Contributing Factors

In general, what factors increase or decrease the chance of developing breast cancer and/or ovarian cancer?

The following factors have been associated with increased or decreased risk of developing breast and/or ovarian cancer in the general population. It is not yet known exactly how these factors influence risk in people with BRCA1 or BRCA2 mutations. In addition, a significant portion of hereditary breast cancers are not associated with BRCA1 or BRCA2 mutations (8).

  1. Age—The risks of breast and ovarian cancer increase with age. Most breast and ovarian cancers occur in women over the age of 50. Women with harmful BRCA1 or BRCA2 mutations often develop breast or ovarian cancer before age 50.
  2. Family History—Women who have a first-degree relative (mother, sister, or daughter) or other close relative with breast and/or ovarian cancer may be at increased risk of developing these cancers. In addition, women with relatives who have had colon cancer may be at increased risk of developing ovarian cancer.
  3. Medical History—Women who have already had breast cancer are at increased risk of developing breast cancer again, or of developing ovarian cancer.
  4. Hormonal Influences—Estrogen is a hormone that is naturally produced by the body and stimulates the normal growth of breast tissue. It is thought that excess estrogen may contribute to breast cancer risk because of its natural role in stimulating breast cell growth. Women who had their first menstrual period before the age of 12 or experienced menopause after age 55 have a slightly increased risk of breast cancer, as do women who had their first child after age 30. Each of these factors increases the amount of time a woman’s body is exposed to estrogen. Removal of a woman’s ovaries, which are the main source of estrogen production, reduces the risk of breast cancer. Breast-feeding also reduces breast cancer risk and is thought to exert its effects through hormonal mechanisms (24).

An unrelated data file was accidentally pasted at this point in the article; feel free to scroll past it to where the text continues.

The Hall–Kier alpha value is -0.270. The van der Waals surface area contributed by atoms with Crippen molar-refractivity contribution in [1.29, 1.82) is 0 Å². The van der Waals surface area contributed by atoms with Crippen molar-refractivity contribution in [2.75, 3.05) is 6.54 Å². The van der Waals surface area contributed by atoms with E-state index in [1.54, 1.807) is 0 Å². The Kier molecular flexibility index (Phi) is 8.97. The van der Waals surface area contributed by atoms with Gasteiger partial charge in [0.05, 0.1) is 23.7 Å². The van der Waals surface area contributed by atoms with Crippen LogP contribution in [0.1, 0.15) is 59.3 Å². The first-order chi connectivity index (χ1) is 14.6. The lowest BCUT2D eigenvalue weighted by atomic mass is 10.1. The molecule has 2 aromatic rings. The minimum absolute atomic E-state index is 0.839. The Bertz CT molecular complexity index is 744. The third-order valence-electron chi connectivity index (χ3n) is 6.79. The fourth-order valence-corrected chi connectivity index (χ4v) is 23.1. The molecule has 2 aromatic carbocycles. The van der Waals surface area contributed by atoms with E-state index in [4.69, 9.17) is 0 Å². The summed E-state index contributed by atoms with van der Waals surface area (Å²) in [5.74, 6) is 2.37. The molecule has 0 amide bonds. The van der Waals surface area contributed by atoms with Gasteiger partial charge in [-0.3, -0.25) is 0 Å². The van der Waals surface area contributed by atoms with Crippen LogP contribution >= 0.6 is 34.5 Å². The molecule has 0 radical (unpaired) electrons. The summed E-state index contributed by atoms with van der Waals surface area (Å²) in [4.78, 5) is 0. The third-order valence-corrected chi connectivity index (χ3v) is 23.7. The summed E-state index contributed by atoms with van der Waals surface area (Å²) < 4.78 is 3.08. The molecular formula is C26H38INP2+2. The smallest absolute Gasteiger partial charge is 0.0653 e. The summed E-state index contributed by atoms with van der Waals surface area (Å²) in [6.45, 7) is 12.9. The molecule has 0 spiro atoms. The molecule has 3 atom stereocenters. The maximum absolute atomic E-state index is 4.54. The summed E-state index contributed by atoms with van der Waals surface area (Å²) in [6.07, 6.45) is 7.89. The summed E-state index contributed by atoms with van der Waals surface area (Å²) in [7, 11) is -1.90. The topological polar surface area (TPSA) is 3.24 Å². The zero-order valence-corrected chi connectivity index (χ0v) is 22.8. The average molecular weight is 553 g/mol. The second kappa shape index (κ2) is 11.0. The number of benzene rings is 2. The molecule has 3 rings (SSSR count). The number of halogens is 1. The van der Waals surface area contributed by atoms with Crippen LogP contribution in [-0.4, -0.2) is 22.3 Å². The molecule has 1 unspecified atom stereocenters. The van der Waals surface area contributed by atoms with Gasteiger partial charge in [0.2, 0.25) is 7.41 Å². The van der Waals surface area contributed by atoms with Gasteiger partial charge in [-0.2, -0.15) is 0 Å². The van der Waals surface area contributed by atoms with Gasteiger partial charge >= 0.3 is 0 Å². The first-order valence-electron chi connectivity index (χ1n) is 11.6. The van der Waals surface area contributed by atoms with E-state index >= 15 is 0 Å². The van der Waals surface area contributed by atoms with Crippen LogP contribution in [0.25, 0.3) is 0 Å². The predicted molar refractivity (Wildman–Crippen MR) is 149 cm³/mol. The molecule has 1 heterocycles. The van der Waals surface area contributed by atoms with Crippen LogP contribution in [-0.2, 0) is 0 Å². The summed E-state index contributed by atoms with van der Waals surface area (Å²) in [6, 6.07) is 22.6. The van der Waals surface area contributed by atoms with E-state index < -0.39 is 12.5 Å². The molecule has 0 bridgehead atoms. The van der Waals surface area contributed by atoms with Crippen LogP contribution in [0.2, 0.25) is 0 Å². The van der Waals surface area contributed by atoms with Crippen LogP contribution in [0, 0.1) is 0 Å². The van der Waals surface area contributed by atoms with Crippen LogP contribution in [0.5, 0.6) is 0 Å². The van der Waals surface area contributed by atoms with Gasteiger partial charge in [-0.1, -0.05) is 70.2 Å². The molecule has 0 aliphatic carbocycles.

5. Birth Control Pills (Oral Contraceptives)—Most studies have shown a slight increase or no change in risk of breast cancer among women taking birth control pills (24). In contrast, numerous studies have shown that taking birth control pills decreases a woman’s risk of developing ovarian cancer (25). This protective benefit appears to increase with the duration of oral contraceptive use and persists up to 25 years after discontinuing use. It also appears that the use of birth control pills lowers the risk of ovarian cancer in women who carry harmful BRCA1 or BRCA2 mutations (26).
  6. Hormone Replacement Therapy—Doctors may prescribe hormone replacement therapy (HRT) to reduce the discomfort of certain symptoms of menopause, such as hot flashes. However, the results of the Women’s Health Initiative (WHI), a large clinical study conducted by the National Heart, Lung, and Blood Institute, part of the National Institutes of Health (NIH), showed that HRT with the hormones estrogen and progestin is associated with harmful side effects, including an increased risk of breast cancer and increased risks of heart attack, blood clots, and stroke. The WHI also showed that HRT with estrogen alone was associated with increased risks of blood clots and stroke, but the effect on breast cancer risk was uncertain (27). In addition, the WHI showed an increase in ovarian cancer risk among women who received estrogen and progestin HRT, but this finding was not statistically significant (28). Because of these potential harmful side effects, the FDA has recommended that HRT be used only at the lowest doses for the shortest period of time needed to achieve treatment goals.